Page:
Anzac Day is commemorated at an RSL in Woronora, NSW.

Anzac Day is commemorated at an RSL in Woronora, NSW. Photo: John Veage

It’s only a small march, perhaps 50 metres. They set up these men – some in their once-a-year suits and straight ties, medals glistening – by the little town’s courthouse. They wait for the order, then begin marching to the memory, for the memory, of their service and those now absent, leading others now who serve the nation in civilian ways.

Each year time reaps a little more of this crop of those who served; it takes its toll in the recently departed and puts paid to the lie that age shall not weary them. It does. It surely does, as we watch legs that march ever more slowly, though no less determinedly, to the shrines and cenotaphs of remembrance, those sites that are silent in these country towns for all but one day of the year. But this day, they call out to be heard. As long as we listen we carry their memory, and they live.  

In a generation or so, none will be left who fought in the larger conflicts: the world wars, Korea and Vietnam. There have been, of course, other arenas such as Iraq and Afghanistan where Australians have fought and died, and now the men and women from those missions follow the ghost steps of past campaigns.

In three years, Gallipoli, the birthplace of Anzac Day and from which arose so much death, will commemorate its 100th anniversary. None who were there will see the day. There’s a poetic symmetry of nature and man that Anzac Day falls in mid-autumn. The shadows lengthen early in the pale light. The leaves descend to the earth. Life goes on.

Today the marchers will stop at the little town’s war memorial, and then will fall into the crowd gathered in a semicircle. The less sturdy will have seats at the front. By ceremony’s end, the base of the cenotaph will be covered in wreaths, placed there by strangers to strangers: children, the middle-aged and elderly giving only what they can – a gesture – back to the green youth cut down decades ago. Tea and coffee will be available. People will catch up with each other.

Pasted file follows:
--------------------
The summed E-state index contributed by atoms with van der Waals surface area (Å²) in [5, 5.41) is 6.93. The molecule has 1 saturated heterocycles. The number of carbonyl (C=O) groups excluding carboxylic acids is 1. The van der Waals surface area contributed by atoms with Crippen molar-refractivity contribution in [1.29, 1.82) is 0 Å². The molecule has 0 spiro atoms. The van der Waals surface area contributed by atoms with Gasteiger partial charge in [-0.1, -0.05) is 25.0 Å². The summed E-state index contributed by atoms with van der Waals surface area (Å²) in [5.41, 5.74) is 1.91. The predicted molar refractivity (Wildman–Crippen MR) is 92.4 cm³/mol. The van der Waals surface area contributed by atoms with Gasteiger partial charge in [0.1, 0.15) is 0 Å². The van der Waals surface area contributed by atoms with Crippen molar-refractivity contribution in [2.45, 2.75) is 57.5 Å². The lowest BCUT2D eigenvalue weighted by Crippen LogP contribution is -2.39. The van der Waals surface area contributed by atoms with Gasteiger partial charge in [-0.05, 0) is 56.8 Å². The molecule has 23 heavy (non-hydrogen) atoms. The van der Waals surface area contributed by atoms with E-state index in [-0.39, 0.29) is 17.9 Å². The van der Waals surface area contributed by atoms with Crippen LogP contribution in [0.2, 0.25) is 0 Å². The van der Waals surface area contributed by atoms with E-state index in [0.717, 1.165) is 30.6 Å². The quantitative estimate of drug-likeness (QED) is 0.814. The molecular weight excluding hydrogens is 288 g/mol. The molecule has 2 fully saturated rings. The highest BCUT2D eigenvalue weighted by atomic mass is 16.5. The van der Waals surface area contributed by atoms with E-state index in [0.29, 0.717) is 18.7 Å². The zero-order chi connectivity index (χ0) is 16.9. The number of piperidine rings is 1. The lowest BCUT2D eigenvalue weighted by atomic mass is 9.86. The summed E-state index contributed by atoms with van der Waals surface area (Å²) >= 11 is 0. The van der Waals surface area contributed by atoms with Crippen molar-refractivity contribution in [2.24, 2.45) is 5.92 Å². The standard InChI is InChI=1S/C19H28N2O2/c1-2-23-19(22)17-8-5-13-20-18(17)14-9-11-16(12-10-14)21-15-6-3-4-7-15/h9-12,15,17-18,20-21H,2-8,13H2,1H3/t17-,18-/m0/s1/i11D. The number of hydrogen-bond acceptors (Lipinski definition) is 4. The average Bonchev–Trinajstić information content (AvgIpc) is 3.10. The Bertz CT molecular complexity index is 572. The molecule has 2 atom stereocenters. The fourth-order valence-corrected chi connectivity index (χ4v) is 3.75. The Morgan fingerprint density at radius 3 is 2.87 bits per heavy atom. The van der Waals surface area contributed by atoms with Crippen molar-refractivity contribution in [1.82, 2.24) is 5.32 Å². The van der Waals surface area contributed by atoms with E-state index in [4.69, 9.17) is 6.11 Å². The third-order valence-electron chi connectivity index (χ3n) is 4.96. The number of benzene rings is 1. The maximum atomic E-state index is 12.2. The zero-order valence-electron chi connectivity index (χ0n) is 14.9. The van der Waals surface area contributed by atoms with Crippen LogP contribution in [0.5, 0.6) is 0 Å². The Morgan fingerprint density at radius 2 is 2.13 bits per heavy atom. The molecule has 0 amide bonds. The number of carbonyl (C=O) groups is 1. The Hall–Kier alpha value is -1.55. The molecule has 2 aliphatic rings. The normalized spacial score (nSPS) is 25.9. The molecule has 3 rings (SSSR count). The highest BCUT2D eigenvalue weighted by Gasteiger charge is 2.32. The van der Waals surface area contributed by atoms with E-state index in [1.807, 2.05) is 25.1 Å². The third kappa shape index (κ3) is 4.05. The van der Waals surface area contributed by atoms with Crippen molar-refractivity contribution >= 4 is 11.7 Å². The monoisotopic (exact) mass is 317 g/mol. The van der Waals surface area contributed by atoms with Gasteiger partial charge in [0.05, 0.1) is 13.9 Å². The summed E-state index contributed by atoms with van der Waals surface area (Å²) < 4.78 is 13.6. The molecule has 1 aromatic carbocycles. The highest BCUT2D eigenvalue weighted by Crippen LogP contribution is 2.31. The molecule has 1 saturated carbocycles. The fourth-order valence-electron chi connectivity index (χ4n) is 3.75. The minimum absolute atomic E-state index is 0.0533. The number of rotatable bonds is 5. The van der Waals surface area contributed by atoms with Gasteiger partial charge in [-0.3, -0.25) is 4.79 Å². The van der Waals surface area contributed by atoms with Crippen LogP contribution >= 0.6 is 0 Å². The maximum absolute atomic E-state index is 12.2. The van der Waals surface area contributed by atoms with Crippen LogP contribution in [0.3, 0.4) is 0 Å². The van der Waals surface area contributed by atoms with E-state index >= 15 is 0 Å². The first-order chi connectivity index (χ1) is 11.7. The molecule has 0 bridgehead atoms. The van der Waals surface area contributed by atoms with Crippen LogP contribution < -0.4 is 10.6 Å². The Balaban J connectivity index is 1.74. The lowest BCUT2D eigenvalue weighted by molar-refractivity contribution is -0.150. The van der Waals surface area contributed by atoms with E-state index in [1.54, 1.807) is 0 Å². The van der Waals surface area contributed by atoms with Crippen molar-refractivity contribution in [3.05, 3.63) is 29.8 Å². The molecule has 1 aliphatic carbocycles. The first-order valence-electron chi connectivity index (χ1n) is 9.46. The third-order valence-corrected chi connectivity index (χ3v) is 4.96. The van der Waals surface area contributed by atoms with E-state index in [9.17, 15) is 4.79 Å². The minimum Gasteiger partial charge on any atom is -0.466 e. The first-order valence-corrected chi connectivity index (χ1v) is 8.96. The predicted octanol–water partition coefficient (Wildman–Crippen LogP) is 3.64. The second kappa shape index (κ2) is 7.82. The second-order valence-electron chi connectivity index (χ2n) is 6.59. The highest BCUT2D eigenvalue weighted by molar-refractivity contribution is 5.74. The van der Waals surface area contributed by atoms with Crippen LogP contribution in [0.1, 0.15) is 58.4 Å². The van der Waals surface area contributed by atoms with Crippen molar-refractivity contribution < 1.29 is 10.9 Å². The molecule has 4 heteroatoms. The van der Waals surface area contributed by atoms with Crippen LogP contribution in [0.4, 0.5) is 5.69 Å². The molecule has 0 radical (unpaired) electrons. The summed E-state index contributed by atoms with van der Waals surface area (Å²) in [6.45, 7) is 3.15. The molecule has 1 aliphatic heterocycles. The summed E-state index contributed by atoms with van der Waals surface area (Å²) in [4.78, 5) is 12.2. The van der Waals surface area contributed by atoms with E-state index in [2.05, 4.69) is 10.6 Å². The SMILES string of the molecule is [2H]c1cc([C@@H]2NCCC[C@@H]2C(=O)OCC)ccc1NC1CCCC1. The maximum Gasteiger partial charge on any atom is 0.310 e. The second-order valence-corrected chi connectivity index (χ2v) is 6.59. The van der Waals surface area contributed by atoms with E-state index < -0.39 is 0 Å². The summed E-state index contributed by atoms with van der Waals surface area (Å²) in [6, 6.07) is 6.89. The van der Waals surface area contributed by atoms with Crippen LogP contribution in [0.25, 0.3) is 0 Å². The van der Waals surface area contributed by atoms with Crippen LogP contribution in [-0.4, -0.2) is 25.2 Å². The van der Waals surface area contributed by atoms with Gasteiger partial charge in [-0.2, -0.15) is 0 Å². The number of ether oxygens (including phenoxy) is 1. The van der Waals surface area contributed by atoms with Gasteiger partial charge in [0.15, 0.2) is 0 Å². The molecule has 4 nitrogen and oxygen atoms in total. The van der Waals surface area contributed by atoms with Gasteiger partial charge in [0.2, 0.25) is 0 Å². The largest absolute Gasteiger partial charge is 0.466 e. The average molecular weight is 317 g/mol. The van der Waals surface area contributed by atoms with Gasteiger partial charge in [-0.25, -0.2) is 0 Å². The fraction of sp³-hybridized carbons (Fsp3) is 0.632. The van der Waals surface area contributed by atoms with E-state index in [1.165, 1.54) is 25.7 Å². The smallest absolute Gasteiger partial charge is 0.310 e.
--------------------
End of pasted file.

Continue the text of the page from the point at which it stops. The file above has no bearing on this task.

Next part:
With the laying of flowers will come the singing of hymns, the playing of the bugle, the recitation of prayers, and the giving of speeches that will invoke sacrifice to God, country, fellow countryman and woman and oneself.

No sacrifice is the same, for no life is the same. Everyone carries a different story within them; some carry it unknown to the grave; others' stories are known to all.

In 1944 at Normandy a young English soldier named Keith Douglas was killed. He was 24. He was also a poet. Three years earlier, he had written of  death, memory and the soldier’s life. It was called Simplify Me When I’m Dead. It begins:

Remember me when I am dead
and simplify me when I’m dead
.

A nation’s rituals also demand simplicity. One remembers the simple things the better to honour them. What could be more simple than a march of 50 metres in a little country town in the autumn light. Such a journey into the past brings the present with it. It pulls it into the shadows of war and then out the other side into the light of day. This day.

In March 1919, Siegfried Sassoon, who survived World War I’s horrors of the front line, wrote Aftermath. The first section is:

    Have you forgotten yet?...
    For the world’s events have rumbled on since those gagged days,
    Like traffic checked a while at the crossing of city ways:
    And the haunted gap in your mind has filled with thoughts that flow
    Like clouds in the lit heavens of life; and you’re a man reprieved to go,
    Taking your peaceful share of Time, with joy to spare.
    But the past is just the same — and War’s a bloody game...
    Have you forgotten yet?...
    Look down, and swear by the slain of the War that you’ll never forget.

But there were those who didn’t forget for all the wrong murderous reasons.

Twenty years later, the world was once again at war. Sacrifice was writ in blood. Mass murder reached industrialised levels. In the decades that followed war has marched on, in a hundred different ways; it’s the mongrel dog yapping at the heels of peace.

And for each battle, men and women will march for what has been lost and what has been won. Utopia will come when none need to march. It’s an impossible hope. 

My father, aged 82, Korean War veteran, president of the local RSL, will be there, too, marching in the little country town. He will always be there. The town’s Gisborne. His name’s Bob.